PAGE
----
Targeted therapies for secondary breast cancer
Targeted therapies (sometimes called biological therapies) are newer drugs that work differently from chemotherapy. There are different types that all work in slightly different ways. These drugs are usually given with or following chemotherapy or occasionally with hormonal therapy.
At the moment, Herceptin® is the only targeted therapy approved by the NICE and the SMC to treat secondary breast cancer.
Lapatinib (Tyverb®) and bevacizumab (Avastin®) are other targeted therapies, which may be used in certain circumstances, but aren’t widely available on the NHS.
These and other targeted therapy drugs are sometimes given in clinical trials.
In some situations a specialist may apply to a health board or trust for individual funding for certain drugs. If you live in England some drugs may be available through the Cancer Drugs Fund. Your specialist can discuss this with you and tell you if they think any of these drugs are suitable for you.
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Herceptin (trastuzumab) is a monoclonal antibody drug.
It’s the main targeted therapy used in women with HER2 positive breast cancer. Herceptin locks onto the HER2 protein and blocks the receptor stopping the cancer cells from dividing and growing.
You will usually have Herceptin every three weeks as a drip (infusion). It is given in combination with chemotherapy or following chemotherapy and occasionally with hormonal therapy. Your cancer specialist will explain the most appropriate way for you to have it.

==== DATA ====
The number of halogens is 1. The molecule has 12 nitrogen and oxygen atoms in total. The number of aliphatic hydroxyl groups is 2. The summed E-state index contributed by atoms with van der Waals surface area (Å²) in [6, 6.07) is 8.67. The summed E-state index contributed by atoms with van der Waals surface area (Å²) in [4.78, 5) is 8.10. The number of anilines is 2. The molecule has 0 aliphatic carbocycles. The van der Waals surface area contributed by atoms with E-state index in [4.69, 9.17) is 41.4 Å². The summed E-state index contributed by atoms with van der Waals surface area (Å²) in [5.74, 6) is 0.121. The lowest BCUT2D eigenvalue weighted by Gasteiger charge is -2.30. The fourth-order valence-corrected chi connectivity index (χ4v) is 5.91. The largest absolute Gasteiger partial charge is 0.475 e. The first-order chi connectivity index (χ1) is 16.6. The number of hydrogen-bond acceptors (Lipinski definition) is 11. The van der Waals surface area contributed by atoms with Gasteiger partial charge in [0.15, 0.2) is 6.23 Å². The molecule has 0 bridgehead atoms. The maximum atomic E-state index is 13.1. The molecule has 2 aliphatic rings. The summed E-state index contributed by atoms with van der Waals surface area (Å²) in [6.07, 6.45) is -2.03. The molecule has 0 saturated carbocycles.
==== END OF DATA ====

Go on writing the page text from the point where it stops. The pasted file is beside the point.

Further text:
The side effects are often mild but some women may have:
an allergic reaction.
In some women, Herceptin may cause damage to the heart. If this happens it may be stopped for a while. You will have tests to check your heart before and during treatment.
If secondary breast cancer continues to grow in areas outside the brain and spinal cord (central nervous system), Herceptin is usually stopped.
But if the cancer starts to grow in the central nervous system (CNS), treatment with Herceptin can continue. Although Herceptin doesn’t work for secondary cancer in the CNS it may carry on controlling secondary breast cancer in other parts of the body. Other treatments are used to control the cancer in the CNS.
Trastuzumab emtansine (T-DM1)
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This drug is a combination of trastuzumab and a chemotherapy drug called emtansine. Herceptin delivers the chemotherapy to the cancer cells. This drug may be given in a clinical trial.
Pertuzumab is a new monoclonal antibody drug that is being tried in trials in combination with Herceptin and chemotherapy drugs. Some results show that Herceptin and pertuzumab work better together.
Lapatinib can also be used in women with HER2 positive breast cancer. It is a type of drug called a tyrosine kinase inhibitors. Kinases are proteins in the body that are important in regulating how cells work and grow. Lapatinib works by blocking (inhibiting) signals within the cancer cells that make them grow and divide.
Lapatinib is given as a tablet. It can be given in combination with the chemotherapy drug capecitabine (Xeloda®), or with an aromatase inhibitor in postmenopausal women.
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Bevacizumab is also a monoclonal antibody which works by stopping the cancer from developing new blood vessels.
This reduces the cancer’s supply of oxygen and nutrients, which may shrink the tumour or stop it growing.
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This drug can be prescribed in combination with exemestane in women with estrogen receptor positive breast cancer. It can only be used in certain situations or within clinical trials. The side effects are tiredness, sore mouth, skin rash and rarely inflammation of the lung.